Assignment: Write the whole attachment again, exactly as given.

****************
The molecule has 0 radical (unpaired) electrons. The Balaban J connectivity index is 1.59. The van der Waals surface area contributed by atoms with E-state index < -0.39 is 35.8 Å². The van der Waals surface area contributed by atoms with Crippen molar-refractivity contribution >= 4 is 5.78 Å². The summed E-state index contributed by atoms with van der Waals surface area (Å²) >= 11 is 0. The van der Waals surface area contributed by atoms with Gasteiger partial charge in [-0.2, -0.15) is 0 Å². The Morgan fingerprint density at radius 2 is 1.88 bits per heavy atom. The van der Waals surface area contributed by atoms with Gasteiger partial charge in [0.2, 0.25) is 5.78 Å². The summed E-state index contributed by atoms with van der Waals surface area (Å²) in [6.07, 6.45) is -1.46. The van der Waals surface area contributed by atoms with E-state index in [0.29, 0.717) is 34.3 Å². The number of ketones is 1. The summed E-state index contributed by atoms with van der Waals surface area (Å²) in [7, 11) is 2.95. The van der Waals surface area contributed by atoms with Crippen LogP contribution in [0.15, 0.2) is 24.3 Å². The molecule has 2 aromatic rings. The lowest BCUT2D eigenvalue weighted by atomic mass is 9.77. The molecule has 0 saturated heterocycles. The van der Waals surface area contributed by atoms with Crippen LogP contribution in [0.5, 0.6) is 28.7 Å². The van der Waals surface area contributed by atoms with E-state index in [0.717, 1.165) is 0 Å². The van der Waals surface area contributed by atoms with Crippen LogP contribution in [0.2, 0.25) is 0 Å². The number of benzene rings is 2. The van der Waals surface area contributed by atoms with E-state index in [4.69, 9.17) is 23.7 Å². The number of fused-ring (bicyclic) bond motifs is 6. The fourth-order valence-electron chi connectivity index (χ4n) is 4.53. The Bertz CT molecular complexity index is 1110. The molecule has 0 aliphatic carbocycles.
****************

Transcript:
The molecule has 0 radical (unpaired) electrons. The Balaban J connectivity index is 1.59. The van der Waals surface area contributed by atoms with E-state index < -0.39 is 35.8 Å². The van der Waals surface area contributed by atoms with Crippen molar-refractivity contribution >= 4 is 5.78 Å². The summed E-state index contributed by atoms with van der Waals surface area (Å²) >= 11 is 0. The van der Waals surface area contributed by atoms with Gasteiger partial charge in [-0.2, -0.15) is 0 Å². The Morgan fingerprint density at radius 2 is 1.88 bits per heavy atom. The van der Waals surface area contributed by atoms with Gasteiger partial charge in [0.2, 0.25) is 5.78 Å². The summed E-state index contributed by atoms with van der Waals surface area (Å²) in [6.07, 6.45) is -1.46. The van der Waals surface area contributed by atoms with E-state index in [0.29, 0.717) is 34.3 Å². The number of ketones is 1. The summed E-state index contributed by atoms with van der Waals surface area (Å²) in [7, 11) is 2.95. The van der Waals surface area contributed by atoms with Crippen LogP contribution in [0.15, 0.2) is 24.3 Å². The molecule has 2 aromatic rings. The lowest BCUT2D eigenvalue weighted by atomic mass is 9.77. The molecule has 0 saturated heterocycles. The van der Waals surface area contributed by atoms with Crippen LogP contribution in [0.5, 0.6) is 28.7 Å². The van der Waals surface area contributed by atoms with E-state index in [0.717, 1.165) is 0 Å². The van der Waals surface area contributed by atoms with Crippen LogP contribution in [0.2, 0.25) is 0 Å². The number of benzene rings is 2. The van der Waals surface area contributed by atoms with E-state index in [4.69, 9.17) is 23.7 Å². The number of fused-ring (bicyclic) bond motifs is 6. The fourth-order valence-electron chi connectivity index (χ4n) is 4.53. The Bertz CT molecular complexity index is 1110. The molecule has 0 aliphatic carbocycles.